OCD Flare-Ups (And a Politician from PA)

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I was recently looking at a report on advertisements on Facebook that are related to OCD when I came across a political ad for Justin Simmons, who is running for state representative in Pennsylvania. (Unfortunately Facebook makes it difficult to link to the actual ad, as it is inactive now, but if you scroll down on this page you’ll find it. If you don’t want to do that, I’ll summarize for purposes of this article.)

(One side note, if we want to get even more parenthetical… I don’t have any home or business in Pennsylvania, and I don’t know anything about this person or his politics beyond this one issue. And politics, of course, have nothing to do with what I am going into here.)

The gist of the ad was a response to this politician missing votes, and in the ad, he addresses this saying he was dealing with a flare-up of his OCD. I had a variety of reactions to this. My first was—because I know about OCD very well and the concept of an OCD flare-up is not foreign to me at all—to look at this and as someone who may be completely unfamiliar with OCD, and who was only interested in the positives or negatives of his message. His message being he couldn’t fully do his job because of an acute situation with OCD.

I’ve been told not to put myself in others’ minds, but I often have to. I try not to write from that standpoint, but in this case, we’re going there because it circles around to affecting me. Which I’ll get into.

So my first reaction was: people are going to look at this as such a lame excuse! How does OCD stop someone from doing their job casting votes in the Pennsylvania House? OCD isn’t like that! OCD isn’t like… diverticulitis.

Well, it is true that OCD does not affect the intestines, but it absolutely is like any disease, disorder, or illness that one would classify as “physical.”

My second reaction was both to relate to the idea of an “OCD flare-up” and to feel this person’s pending uphill struggle to have such a thing accepted as a reason for not being able to do things in the working world.

OCD can flare up just like any physical ailment. Your hemorrhoid issues flare up, you’re going to have a tough time doing a lot of things. Same goes for OCD. And what is key here is that OCD—like you may be more comfortable thinking about chronic physical ailments—does go in waves of being subsided and, well, flaring up.

For me, OCD flare-ups are similar to anxiety attacks. First, like anxiety attacks, the severity of these flare-ups can be put on a scale of, say, one to ten. And they do come in waves, and they are sometimes caused by something known, and they are conversely sometimes caused by something unknown.

I write a lot about my “OCD Episodes.” These are OCD flare-ups. When I write about these, I write stream-of-consciousness as I am experiencing them. I should also take a step back and explain the underlying concept of what is going on.

So these are related to anxiety attacks. And they are often filled with anxiety. However, they are often based on some tenets of OCD:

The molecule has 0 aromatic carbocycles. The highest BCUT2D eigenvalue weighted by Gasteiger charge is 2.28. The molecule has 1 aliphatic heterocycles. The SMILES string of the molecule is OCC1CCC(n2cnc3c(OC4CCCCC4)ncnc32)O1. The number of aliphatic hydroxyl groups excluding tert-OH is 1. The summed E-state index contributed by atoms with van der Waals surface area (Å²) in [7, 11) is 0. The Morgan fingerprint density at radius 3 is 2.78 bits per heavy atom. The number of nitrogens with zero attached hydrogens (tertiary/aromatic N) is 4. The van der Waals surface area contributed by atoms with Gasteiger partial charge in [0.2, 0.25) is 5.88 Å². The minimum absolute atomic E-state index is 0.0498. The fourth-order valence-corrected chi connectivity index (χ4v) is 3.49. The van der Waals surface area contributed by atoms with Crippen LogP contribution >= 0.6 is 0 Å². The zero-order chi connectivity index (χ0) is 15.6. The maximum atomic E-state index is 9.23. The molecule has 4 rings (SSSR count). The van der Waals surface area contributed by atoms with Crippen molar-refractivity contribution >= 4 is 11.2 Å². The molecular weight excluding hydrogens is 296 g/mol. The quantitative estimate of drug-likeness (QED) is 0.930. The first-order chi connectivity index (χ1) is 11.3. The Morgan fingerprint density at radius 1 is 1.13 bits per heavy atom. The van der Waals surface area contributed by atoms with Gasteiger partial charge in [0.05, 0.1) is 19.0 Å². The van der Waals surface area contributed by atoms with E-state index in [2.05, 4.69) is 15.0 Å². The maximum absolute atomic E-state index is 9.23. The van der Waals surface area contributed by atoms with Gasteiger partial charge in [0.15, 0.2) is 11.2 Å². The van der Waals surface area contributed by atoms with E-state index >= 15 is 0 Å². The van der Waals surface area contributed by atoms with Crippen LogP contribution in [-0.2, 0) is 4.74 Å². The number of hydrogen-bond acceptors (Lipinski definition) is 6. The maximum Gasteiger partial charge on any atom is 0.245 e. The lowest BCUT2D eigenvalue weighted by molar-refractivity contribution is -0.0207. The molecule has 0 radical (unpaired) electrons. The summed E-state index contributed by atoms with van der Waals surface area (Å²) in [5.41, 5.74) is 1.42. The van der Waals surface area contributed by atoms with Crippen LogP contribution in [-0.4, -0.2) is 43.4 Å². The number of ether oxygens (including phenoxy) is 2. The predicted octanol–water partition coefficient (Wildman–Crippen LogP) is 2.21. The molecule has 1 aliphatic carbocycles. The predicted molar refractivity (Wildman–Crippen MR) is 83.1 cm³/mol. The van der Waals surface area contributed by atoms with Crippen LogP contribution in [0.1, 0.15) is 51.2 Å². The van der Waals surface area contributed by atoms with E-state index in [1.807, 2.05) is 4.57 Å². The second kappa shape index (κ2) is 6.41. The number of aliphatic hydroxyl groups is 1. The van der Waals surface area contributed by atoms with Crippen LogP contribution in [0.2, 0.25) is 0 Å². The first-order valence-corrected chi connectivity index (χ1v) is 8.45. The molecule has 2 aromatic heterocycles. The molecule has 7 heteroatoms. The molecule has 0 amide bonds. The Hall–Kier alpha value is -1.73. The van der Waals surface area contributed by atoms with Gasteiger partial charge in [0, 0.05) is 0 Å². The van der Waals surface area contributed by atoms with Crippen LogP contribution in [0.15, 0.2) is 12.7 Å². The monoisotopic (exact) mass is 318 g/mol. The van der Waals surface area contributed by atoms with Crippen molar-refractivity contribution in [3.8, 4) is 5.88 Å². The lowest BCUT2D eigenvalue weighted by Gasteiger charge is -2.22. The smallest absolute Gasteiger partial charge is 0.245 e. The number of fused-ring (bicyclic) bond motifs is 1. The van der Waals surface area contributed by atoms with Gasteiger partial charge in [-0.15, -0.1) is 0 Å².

1. Mistrust in the way the world around me is working.

2. Being overwhelmed by thinking of every eventuality, especially when focused on the negative and not being able to put a fix for these eventualities in place.

3. Being stuck in a loop of thinking, which happens for many everyday situations like deciding on the color of a chair to purchase. The brain can’t get out of the loop and decide because all of the information it is obsessed with.

4. Things not being organized. Ok, this is kinda stereotypical, but it is real. And it is much more than a fetish over containers and labels. It is a feeling that those around me have created a space that is wholly disregarded in terms of organization. And thus I see all the problems this can cause now and in the future.

(These are not all the tenets of OCD, but they’re the big ones and the ones which cause flare-ups or episodes most often.)

So these things happen, and as it were with OCD… the brain creates a loop of thinking where the worst of the above is fed back into the obsessive end of things. This, for some, creates compulsions the sufferer is locked into. For others with Pure-O OCD like me, it just feeds more and more obsessive thinking. Regardless of the flavor of the OCD, the point is a flare-up takes over many faculties that are needed for everyday work and existence.

The brain creates feedback much like a guitar and amplifier. Sound in, sound out, sound back in louder, sound back out louder, and so on.

And this is why an OCD flare-up is much like a flare-up of any physical ailment. And why the person who is having such a flare-up should be treated no differently than if they were having a physical issue that—I do think—is seen as much more acceptable.

So indeed one can miss votes on the floor if that is their job. Or, they could be absent from any other life responsibility and/or event because of their OCD.

It doesn’t mean they’re obsessed with being back home organizing a closet.

It means they are under attack from their brain. And their brain is taking over their thinking. And their thinking is not fully available at this moment.